“Wakanda Forever”: A beloved cross-armed salute that signifies so much more following the death of “Black Panther” star Chadwick Boseman on Friday at age 43.
I will never forget bursting with pride when I saw “Black Panther” in theaters (twice) in February 2018 during Black History Month. I accompanied several children eager to see someone with the same skin color as them grace the big screen, but I would be lying if I said I wasn’t just as giddy. I understood what this moment meant for myself and so many people.
In the plush theater seats, I was surrounded by so much rich culture: Moviegoers wore traditional African headdresses and garments to celebrate our ancestry and the audience collectively burst into applause when Boseman’s King T’Challa reigned victorious.
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In that moment, we all felt victorious because it was so much more than a movie.
Boseman was a hero in the Black community. Our hero. No longer cast as a sidekick, Boseman’s Black Panther proudly symbolized so much progress. I can say that so many people felt celebrated for everything Black culture is in a world that frequently reminds us of what we aren’t.
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It wasn’t until Boseman’s death that I learned he was a superhero off-screen as well. Boseman was diagnosed with stage III colon cancer in 2016, his family said in a statement Friday, meaning the star was secretly battling the insidious disease while filming a movie that would galvanize us all.
He showed up between surgeries and chemotherapy. The courage. The strength. The selflessness. The resilience. He fearlessly and silently fought for his life while inspiring a generation of boys and girls by pushing boundaries and ushering in a new era of representation.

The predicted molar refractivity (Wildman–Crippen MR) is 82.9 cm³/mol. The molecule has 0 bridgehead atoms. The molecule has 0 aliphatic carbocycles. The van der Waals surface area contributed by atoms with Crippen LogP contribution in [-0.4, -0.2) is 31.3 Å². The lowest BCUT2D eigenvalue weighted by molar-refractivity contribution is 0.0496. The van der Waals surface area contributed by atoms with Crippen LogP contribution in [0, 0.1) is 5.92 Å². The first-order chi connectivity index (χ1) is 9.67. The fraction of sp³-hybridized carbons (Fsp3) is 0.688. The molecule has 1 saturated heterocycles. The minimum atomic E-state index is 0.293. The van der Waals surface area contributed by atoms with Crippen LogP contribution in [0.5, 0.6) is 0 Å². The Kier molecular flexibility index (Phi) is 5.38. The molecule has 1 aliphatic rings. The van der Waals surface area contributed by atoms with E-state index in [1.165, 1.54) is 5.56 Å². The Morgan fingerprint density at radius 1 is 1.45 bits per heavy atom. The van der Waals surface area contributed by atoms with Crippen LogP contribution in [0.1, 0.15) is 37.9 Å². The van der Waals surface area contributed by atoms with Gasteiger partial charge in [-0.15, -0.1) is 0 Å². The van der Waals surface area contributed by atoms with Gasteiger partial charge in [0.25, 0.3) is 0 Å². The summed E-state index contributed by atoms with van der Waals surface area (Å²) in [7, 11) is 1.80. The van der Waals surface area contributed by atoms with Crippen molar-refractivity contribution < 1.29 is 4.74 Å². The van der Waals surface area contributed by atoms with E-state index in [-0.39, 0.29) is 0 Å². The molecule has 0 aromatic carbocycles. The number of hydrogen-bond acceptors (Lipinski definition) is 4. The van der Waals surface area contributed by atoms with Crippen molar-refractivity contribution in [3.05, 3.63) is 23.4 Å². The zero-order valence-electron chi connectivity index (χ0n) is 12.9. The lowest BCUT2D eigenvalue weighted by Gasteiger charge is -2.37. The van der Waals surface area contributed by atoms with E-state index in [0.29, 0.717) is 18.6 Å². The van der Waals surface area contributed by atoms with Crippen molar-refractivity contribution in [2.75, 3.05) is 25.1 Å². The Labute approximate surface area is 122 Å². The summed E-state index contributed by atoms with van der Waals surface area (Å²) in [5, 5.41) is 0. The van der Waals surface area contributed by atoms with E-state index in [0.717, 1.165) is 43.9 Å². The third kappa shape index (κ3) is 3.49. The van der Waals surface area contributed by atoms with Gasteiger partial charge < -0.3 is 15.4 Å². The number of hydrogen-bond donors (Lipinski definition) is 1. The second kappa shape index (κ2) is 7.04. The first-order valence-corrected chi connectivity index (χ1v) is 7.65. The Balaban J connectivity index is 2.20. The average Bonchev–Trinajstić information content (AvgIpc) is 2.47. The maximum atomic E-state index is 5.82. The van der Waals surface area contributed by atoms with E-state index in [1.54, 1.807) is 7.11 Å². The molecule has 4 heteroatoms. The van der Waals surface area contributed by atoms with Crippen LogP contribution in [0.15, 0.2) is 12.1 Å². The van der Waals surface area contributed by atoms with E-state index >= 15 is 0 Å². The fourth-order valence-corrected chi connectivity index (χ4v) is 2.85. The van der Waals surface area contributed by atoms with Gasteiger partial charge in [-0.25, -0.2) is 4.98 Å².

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I saw it in the eyes of the children who were mesmerized by the screen. They could be anything they wanted. They could dream the wildest of dreams and see themselves as royalty.
“Black Panther” wasn’t just another stereotype. Boseman’s character was the king of the fictional country of Wakanda, a nation rich in history, tradition, technology and vibranium – a far cry from the bleak and desolate images of Africa that are often portrayed in films.
Boseman not only brought King T’Challa to life on the silver screen, but also Black icons Jackie Robinson (2013’s “42”), James Brown (2014’s “Get on Up”) and Thurgood Marshall (2017’s “Marshall”).
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He was a prime example of Black excellence. As the Black community continues to fight for equality against racism and injustices, this feels like another blow. Further insult to injury. His death hurts, more so after the recent death of another Black icon, Kobe Bryant.
The pain that myself and the Black community feels is unrelenting and at times unbearable. But the way Boseman selflessly faced his battles should give us the courage to keep going. If he can do it, we must try.
“In times of crisis, the wise build bridges while the foolish build barriers,” Boseman’s T’Challa said to the U.N. Assembly during the post-credit scene of “Black Panther.”
I truly see the sacrifice you made and your legacy will forever live on in the generation you inspired. Rest in power, King.
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